Tell me if you’ve heard this one before: a nurse, a programmer and an electrician walk into a province. What do they all get?
Ostensibly a job, as promised by last year’s UCP campaign to court skilled workers from Ontario with the promise of greener, more affordable pastures. But Alberta is Calling also led with the prospect of affordable housing, highlighting the drastically cheaper cost of living compared with the sky-high prices in Toronto.
But now more than ever, that promise rings hollow, as newcomers to Alberta find themselves locked out of an increasingly tight housing market and longtime residents get squeezed in ways they thought only Torontonians and Vancouverites could.
Affordable housing is defined as monthly payments of 30 per cent or less of one’s monthly income. This is a metric that is increasingly out of reach for many households. The City of Calgary estimates that 80,000 households in the city cannot afford housing on the market.
Prices surged between 2021 and 2022, peaking at highs of around 77 per cent over 2016 levels for townhouses, and an average of 60 per cent higher across all other housing types. Pent-up demand caused by the pandemic is definitely a factor, but the 2023 elevation in real benchmark prices signals that demand is at a sustained high, as prices soar beyond the rate of inflation despite the market cool in 2022.
The average price of a single-family home has risen 30 per cent since 2016, with apartments and townhouses rising 51 and 44 per cent respectively. For renters, some tenants have experienced hikes of nearly $1,000 per month.
This comes as people are being squeezed across the economy. According to Statistics Canada, the real median after-tax income for people not defined as being in a census family fell by $3,000 in Calgary over the past 11 years. In 2021, 236,000 Calgarians fell into this category. Calgary has experienced fatally low real income growth, with the number of Calgarians classified as low-income — both families with children and otherwise — expected to rise in the coming years.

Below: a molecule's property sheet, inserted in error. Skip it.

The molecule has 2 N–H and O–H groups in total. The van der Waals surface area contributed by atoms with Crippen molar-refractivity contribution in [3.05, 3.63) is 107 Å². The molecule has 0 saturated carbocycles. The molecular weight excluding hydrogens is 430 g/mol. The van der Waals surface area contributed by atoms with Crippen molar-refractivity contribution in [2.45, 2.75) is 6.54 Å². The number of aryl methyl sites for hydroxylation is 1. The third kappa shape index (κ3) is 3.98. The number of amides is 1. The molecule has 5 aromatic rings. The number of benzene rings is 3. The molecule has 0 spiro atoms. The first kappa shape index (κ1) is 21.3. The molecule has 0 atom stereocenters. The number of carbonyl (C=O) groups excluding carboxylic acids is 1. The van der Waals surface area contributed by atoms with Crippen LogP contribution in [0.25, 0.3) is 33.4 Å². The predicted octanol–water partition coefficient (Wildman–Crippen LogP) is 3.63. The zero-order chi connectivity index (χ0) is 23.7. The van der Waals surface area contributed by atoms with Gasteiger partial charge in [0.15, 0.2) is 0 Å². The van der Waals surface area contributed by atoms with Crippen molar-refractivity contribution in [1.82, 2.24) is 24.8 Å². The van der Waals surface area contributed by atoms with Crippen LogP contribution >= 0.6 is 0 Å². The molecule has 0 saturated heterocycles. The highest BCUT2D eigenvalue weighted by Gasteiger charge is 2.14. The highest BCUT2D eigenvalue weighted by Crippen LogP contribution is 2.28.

And this is a city that has, in some respects, rebounded well since the pandemic. The city is expected to flirt with a total of two million inhabitants between now and the early 2030s. Employment rates are almost at pre-pandemic levels and migration to Calgary — both internal and external — has increased by nearly 150 per cent since 2020. The city is expected to grow by more than 100,000 residents over the next five years.
Migrants have answered Alberta’s siren call, and are finding the dream of a more-affordable lifestyle more hollow than promised.
So what is to be done, as the market-based approach to housing deepens the crisis in affordability? It’s encouraging to see council accept the recommendations of the Affordable Housing Task Force for information. The zoning question has, of course, been sticky in Calgary. But the city simply has to adopt new zoning measures to unlock the potential for denser, affordable, multi-family developments that can address the crisis now.
There are other stop-gap measures the city should consider. One would see the province strengthen regulations against investor-owned housing to keep the demands of shareholder-value maximization out of the housing question. Calgary has been identified as a zone of lax control on that front. Alberta has, at 24 per cent, the highest rate of apartment units owned by Real Estate Investment Trusts, according to research published in the Journal of Urban Affairs in 2020.
Alberta also needs rent control, capping rental hikes to a set value that doesn’t push shelter costs to unaffordable highs, so tenants can predictably plan their finances. ACORN has advocated for this, along with a rental registry that catalogues the rental price paid by the previous tenant of every rental in the city.
Every order of government must take action to address the crisis. Publicly funded and maintained housing offers such an opportunity. Since markets cannot be reasonably expected to lower housing prices with supply increases alone, government needs to step in to prevent those higher prices from abolishing Calgary’s ostensible affordability advantage.
More market-based supply simply isn’t enough. We need publicly funded, affordable housing now.
Alexander Shevalier is the president of the Calgary and District Labour Council